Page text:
Wife filed a cross-motion seeking a judgment for maintenance arrears. Husband voluntarily withdrew his modification motion, and the motion was not heard by the district court.
In an order filed November 2, 2004, the district court did not specifically address husband’s fraud claims. The district court continued maintenance at $350 per month, ordered $200 per month to be withheld from husband’s Social Security income, and awarded wife judgment in the amount of $3,527.25 for maintenance arrears. Judgment was entered on November 8, 2004.
Husband filed a notice of appeal from the November 2, 2004 order. This court issued an order construing the appeal to be from the November 8, 2004 judgment.
D E C I S I O N
litigants are generally held to the same standards as attorneys.” Heinsch v. Lot 27, Block 1 For’s Beach,
399 N.W.2d 107, 109 (Minn. App. 1987).
But absent prejudice to the opposing party, this court will allow a
“reasonable accommodation” to a pro se litigant. Kasson State Bank v. Haugen, 410
N.W.2d 392, 395 (
Husband argues that wife administered betaine hydrochloride pills to him, causing him to contract Barrett’s Esophagus, which can result in esophageal cancer. The record contains an exhibit showing a picture of bottles of betaine hydrochloride and listing information about them, including quantity, expiration date, and brand. The exhibit indicates that betaine hydrochloride is an over-the-counter vitamin. No evidence in the record indicates that wife secretly administered betaine hydrochloride to husband or that ingestion of betaine hydrochloride was the cause of his Barrett’s Esophagus. Therefore, husband’s claim fails on the merits.
The November 2, 2004 order and the resulting judgment do not specifically address husband’s fraud claims. But given the July 30, 2003 prohibition against husband bringing any further motions based on the theory that wife concealed assets during the dissolution proceeding, we construe the failure to address the fraud claims as a finding that the fraud claims were prohibited. The district court may limit or preclude the initiation of vexatious litigation. See, e.g., State ex rel. Ryan v. Cahill, 253 Minn. 131, 134, 91 N.W.2d 144, 147 (1958) (“[i]t is well settled that the courts of this state will act to enjoin vexatious litigation”); Love v. Amsler, 441 N.W.2d 555, 560 (Minn. App. 1989) (requiring party to obtain judicial permission to file future lawsuit was “reasonable way to curb [the party’s] . . . abuse of the system without unduly restricting his right of access to the courts”), review denied (Minn. Aug. 15, 1989); Liedtke v. Fillenworth, 372 N.W.2d 50, 52 (Minn. App. 1985) (“trial court acted within its discretion by enjoining appellant from continuing this series of vexatious lawsuits”), review denied (Minn. Sept. 13, 1985). The district court must “reasonably” apply a prospective restriction on litigation. Love, 441 N.W.2d at 560.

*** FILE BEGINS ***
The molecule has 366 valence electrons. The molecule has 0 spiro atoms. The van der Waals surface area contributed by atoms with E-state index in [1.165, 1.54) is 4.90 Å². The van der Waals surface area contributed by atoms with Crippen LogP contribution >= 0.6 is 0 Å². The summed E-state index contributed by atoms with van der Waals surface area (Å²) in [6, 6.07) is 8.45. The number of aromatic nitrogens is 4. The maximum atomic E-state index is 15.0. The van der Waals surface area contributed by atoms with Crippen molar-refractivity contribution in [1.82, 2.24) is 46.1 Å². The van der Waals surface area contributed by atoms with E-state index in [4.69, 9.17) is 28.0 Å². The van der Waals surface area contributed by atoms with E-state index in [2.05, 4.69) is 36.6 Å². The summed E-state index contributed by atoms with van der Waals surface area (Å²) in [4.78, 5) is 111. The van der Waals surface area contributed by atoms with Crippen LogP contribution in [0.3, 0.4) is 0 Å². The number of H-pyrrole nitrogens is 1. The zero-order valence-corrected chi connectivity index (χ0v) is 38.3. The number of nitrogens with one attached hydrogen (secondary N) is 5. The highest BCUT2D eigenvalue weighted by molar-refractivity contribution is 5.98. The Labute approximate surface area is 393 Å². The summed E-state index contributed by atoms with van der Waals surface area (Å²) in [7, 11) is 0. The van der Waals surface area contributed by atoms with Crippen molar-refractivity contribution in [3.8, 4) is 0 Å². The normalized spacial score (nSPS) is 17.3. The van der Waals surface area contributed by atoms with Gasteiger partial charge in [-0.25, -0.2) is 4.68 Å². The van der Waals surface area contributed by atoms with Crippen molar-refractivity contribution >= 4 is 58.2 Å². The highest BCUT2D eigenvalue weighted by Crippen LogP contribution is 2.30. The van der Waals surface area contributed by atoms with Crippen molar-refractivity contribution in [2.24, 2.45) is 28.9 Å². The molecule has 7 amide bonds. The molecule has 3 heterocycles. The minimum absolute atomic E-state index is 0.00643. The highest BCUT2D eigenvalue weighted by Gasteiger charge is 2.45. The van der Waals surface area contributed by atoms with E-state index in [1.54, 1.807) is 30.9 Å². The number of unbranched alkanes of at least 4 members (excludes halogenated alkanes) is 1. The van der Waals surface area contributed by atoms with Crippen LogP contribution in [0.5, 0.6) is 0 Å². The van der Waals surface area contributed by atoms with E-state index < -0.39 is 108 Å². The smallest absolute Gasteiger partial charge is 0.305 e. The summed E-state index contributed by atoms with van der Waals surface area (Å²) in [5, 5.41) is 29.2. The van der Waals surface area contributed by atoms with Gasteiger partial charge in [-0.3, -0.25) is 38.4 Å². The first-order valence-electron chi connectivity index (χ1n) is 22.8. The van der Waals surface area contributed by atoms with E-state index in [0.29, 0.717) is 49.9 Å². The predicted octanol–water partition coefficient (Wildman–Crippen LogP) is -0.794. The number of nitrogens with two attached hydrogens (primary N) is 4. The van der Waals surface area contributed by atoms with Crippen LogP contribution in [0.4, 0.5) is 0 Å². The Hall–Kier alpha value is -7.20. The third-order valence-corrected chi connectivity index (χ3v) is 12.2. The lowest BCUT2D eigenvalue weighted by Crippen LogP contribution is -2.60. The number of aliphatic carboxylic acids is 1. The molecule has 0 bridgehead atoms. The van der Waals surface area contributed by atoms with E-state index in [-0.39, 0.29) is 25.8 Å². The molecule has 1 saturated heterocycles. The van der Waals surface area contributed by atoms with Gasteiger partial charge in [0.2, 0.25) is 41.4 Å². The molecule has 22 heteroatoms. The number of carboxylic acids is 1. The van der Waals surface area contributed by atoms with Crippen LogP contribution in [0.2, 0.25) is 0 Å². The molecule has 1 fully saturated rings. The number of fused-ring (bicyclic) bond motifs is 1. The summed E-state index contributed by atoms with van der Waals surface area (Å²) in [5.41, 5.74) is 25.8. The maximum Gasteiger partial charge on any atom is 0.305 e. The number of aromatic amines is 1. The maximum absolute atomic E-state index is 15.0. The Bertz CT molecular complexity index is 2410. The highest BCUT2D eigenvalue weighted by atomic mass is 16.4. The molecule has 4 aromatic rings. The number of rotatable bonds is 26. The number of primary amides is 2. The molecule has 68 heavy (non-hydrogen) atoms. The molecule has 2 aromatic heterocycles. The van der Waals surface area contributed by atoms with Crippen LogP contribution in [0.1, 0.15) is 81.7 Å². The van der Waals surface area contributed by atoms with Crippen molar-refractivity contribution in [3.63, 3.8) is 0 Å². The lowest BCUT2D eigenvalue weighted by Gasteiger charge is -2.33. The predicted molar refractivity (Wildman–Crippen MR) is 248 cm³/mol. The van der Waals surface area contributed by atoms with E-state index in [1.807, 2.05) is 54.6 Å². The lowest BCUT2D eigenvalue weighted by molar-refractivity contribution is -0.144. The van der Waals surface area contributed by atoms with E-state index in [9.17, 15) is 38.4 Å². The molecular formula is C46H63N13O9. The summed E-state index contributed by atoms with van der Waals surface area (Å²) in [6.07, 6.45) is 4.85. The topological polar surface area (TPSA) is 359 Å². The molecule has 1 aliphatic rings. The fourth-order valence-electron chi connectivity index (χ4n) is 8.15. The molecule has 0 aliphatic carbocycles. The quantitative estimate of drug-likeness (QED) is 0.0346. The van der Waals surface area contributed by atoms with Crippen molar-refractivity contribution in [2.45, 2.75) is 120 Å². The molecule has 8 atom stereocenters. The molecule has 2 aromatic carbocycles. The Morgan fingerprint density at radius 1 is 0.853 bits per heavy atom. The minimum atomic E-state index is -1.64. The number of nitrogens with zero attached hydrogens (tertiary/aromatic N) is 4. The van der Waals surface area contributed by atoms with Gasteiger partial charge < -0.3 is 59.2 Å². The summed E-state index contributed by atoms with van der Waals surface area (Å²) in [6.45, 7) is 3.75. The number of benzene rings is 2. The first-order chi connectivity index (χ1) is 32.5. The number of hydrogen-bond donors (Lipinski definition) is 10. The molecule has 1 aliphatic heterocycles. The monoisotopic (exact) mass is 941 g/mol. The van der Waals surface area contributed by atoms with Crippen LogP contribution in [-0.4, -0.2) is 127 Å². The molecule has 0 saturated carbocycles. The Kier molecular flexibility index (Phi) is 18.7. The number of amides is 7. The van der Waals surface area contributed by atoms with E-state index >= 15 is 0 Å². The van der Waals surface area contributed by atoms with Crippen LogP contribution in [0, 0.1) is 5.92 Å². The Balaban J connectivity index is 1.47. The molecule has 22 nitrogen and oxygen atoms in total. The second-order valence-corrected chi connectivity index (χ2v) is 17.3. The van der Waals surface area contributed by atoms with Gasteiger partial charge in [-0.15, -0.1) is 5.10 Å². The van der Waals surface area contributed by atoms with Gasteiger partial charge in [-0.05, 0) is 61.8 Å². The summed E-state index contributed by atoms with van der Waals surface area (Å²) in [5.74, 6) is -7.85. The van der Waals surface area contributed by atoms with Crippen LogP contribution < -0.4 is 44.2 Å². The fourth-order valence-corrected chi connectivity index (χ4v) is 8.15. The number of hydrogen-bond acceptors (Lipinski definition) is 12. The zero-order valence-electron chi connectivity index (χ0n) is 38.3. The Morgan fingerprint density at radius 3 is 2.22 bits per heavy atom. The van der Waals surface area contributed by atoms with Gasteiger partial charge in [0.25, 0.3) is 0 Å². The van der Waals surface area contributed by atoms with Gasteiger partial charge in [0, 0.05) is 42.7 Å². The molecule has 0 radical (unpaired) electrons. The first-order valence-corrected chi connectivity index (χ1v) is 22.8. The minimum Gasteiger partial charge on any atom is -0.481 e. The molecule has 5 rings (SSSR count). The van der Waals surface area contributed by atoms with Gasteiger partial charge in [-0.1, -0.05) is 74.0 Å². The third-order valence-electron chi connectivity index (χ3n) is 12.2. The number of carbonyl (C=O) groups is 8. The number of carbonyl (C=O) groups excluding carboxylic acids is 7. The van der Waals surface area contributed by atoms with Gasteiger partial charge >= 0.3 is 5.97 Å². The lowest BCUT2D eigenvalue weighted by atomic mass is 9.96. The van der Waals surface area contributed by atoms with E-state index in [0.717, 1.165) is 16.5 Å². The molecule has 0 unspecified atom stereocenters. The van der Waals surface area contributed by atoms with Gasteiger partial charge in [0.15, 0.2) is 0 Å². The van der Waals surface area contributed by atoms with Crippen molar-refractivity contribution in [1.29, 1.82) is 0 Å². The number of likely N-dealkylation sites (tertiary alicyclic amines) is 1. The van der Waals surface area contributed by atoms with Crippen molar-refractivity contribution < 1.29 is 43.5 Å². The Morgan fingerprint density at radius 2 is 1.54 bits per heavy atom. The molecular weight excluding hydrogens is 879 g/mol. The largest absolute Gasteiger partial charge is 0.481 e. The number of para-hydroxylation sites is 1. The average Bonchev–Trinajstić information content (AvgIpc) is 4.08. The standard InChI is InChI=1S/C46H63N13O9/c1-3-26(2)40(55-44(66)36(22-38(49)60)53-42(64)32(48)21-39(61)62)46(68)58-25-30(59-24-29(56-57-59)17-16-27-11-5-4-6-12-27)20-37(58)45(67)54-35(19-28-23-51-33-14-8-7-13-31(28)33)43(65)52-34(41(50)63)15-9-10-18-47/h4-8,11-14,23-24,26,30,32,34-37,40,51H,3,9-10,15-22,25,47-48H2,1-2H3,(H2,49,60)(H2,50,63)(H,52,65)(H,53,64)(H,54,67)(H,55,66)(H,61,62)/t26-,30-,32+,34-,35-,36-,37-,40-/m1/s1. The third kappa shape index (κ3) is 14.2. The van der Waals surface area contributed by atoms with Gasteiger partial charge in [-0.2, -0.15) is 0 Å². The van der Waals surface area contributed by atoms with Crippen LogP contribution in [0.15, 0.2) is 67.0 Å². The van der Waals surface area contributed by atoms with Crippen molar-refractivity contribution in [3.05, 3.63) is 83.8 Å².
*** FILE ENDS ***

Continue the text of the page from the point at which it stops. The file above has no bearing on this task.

The record demonstrates that the district court has repeatedly and carefully considered husband’s fraud claims. Husband did not present any new evidence to support his current fraud claims. The prohibition against husband bringing claims based on wife allegedly concealing assets is a reasonable prospective restriction on litigation, and the district court simply enforced the restriction when it failed to address husband’s current fraud claims.
cites no authority to support his contention that he is entitled to a share of
the increase in value of the homestead that occurred between the time of
dissolution and the time of its sale. To obtain relief on appeal, the party seeking
reversal must show both error and that the error was prejudicial. Toughill v. Toughill, 609 N.W.2d
634, 638 (
Husband argues that he should not be required to pay maintenance because wife sold her home. “[C]ourts normally do not expect spouses to invade the principal of their investments to satisfy their monthly financial needs.” Fink v. Fink, 366 N.W.2d 340, 342